Exemplary life of service "in the face of relentless oppression"16 June 2011
SAN CLEMENTE, California, United States — Right up until his final moments, Valiollah Toosky's thoughts were in Iran, with his students and colleagues at the Baha'i Institute for Higher Education (BIHE).
His sister recalls in particular that, on the last day of his life, he was telephoning Iran from the United States where he had gone for medical treatment. Foremost on his mind was the arrest of fellow faculty members.
"Right at noon, the very last phone call he ever made, was to his colleagues in Iran," said Bahereh Smith. "His only concern was about how they were going to continue the BIHE. That was his last concern..."
A few hours later, 55 year old Mr. Toosky died, after a six month battle with brain cancer.
Mr. Toosky was well-known and well-loved for his dedication to his students and to the BIHE. He was a co-founder of the Institute, set up as an informal community initiative to provide for the education of young Baha'is officially barred from higher education. At the time of his death, Mr. Toosky was a coordinating member of the Institute's civil engineering and architecture departments.
It was no surprise, then, that more than 350 people gathered for his memorial service last weekend – held at the Baha'i Centre in San Clemente – to celebrate the life of a humble man, for whom service to others was the first priority.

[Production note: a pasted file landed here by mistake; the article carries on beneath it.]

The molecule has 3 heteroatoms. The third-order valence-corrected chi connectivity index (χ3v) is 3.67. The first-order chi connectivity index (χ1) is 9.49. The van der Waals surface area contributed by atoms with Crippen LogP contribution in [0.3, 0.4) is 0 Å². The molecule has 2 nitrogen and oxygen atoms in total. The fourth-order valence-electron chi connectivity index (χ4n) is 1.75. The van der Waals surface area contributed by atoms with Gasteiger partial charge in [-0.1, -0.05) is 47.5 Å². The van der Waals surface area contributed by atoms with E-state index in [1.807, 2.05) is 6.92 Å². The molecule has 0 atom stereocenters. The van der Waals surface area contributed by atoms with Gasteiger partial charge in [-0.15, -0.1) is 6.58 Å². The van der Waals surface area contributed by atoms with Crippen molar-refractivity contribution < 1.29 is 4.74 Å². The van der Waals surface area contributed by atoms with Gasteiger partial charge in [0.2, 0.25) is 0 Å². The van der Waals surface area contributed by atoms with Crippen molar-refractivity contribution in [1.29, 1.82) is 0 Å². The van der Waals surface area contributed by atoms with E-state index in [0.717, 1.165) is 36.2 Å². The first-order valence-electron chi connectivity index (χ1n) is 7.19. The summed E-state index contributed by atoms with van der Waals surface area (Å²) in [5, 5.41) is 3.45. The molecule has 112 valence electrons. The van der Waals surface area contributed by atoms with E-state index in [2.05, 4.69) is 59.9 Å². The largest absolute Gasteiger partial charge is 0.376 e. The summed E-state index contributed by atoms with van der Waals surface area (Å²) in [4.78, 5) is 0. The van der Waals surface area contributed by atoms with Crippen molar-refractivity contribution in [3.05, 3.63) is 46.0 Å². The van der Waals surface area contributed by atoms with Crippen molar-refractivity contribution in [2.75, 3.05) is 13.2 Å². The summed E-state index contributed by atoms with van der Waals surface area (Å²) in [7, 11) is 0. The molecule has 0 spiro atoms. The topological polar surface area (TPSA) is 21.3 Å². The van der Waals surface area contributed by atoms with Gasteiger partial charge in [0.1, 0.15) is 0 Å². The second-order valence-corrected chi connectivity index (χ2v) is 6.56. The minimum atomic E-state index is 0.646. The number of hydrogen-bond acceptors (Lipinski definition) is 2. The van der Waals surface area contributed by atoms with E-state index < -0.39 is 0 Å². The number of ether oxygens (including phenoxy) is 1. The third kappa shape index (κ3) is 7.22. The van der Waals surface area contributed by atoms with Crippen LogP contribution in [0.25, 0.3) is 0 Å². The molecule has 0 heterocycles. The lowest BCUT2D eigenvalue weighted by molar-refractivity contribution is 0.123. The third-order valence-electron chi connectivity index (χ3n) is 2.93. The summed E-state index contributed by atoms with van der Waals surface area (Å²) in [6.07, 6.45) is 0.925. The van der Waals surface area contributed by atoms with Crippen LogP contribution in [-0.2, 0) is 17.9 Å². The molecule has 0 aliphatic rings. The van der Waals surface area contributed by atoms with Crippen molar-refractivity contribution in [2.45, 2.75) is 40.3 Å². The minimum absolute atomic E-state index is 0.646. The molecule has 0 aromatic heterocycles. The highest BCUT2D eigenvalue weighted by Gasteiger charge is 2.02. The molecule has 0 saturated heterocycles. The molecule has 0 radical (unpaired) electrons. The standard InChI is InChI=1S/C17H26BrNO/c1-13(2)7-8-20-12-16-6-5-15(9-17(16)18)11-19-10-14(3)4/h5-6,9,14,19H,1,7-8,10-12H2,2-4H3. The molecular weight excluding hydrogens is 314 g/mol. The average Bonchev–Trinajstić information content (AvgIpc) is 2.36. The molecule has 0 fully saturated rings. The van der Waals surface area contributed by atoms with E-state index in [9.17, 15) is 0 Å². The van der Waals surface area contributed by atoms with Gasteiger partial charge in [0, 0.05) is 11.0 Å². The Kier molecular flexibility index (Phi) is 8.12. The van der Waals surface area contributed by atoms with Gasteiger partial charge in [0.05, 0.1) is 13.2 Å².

"He believed that education is important," said Mr. Toosky's brother, Taraz. "He was a good architect and knowledgeable person and he had this opportunity to do this type of service and he was good at it."
"He did anything they asked him. He did driving, he did cleaning, he did teaching. His home was open for the classes. He was providing food for the students. He was that type of person. He never said 'I just teach.' He did everything."
Messages of condolence were received by Mr. Toosky's family from around the world.
In its announcement of his passing, the Architects Centre at Tehran University described Mr. Toosky as a "dear colleague" and "beloved individual."
The Universal House of Justice – the head of the worldwide Baha'i community – recalled his "many years of exemplary, steadfast service...in the face of relentless oppression..."
His efforts, "to educate Baha'i youth have left a rich and enduring legacy for future generations," wrote the Universal House of Justice on 10 June.
Mr. Toosky died on 31 May, just days after Iranian authorities raided more than 30 homes of Baha'is associated with the BIHE. Twelve staff and faculty members remain in prison, bringing the total number of Iranian Baha'is behind bars to almost 100.
Iran's Ministry of Science and Technology has now reportedly declared all activities of the BIHE to be illegal, in a move that attempts to legitimise its persecution of the Baha'is.
A "source of courage"
"The experience of Mr. Toosky and his family reflects in many aspects the various methods of persecution that Iran's 300,000 Baha'is have been subjected to since the 1979 Islamic Revolution," said Farhad Sabetan, a spokesperson for the Baha'i International Community.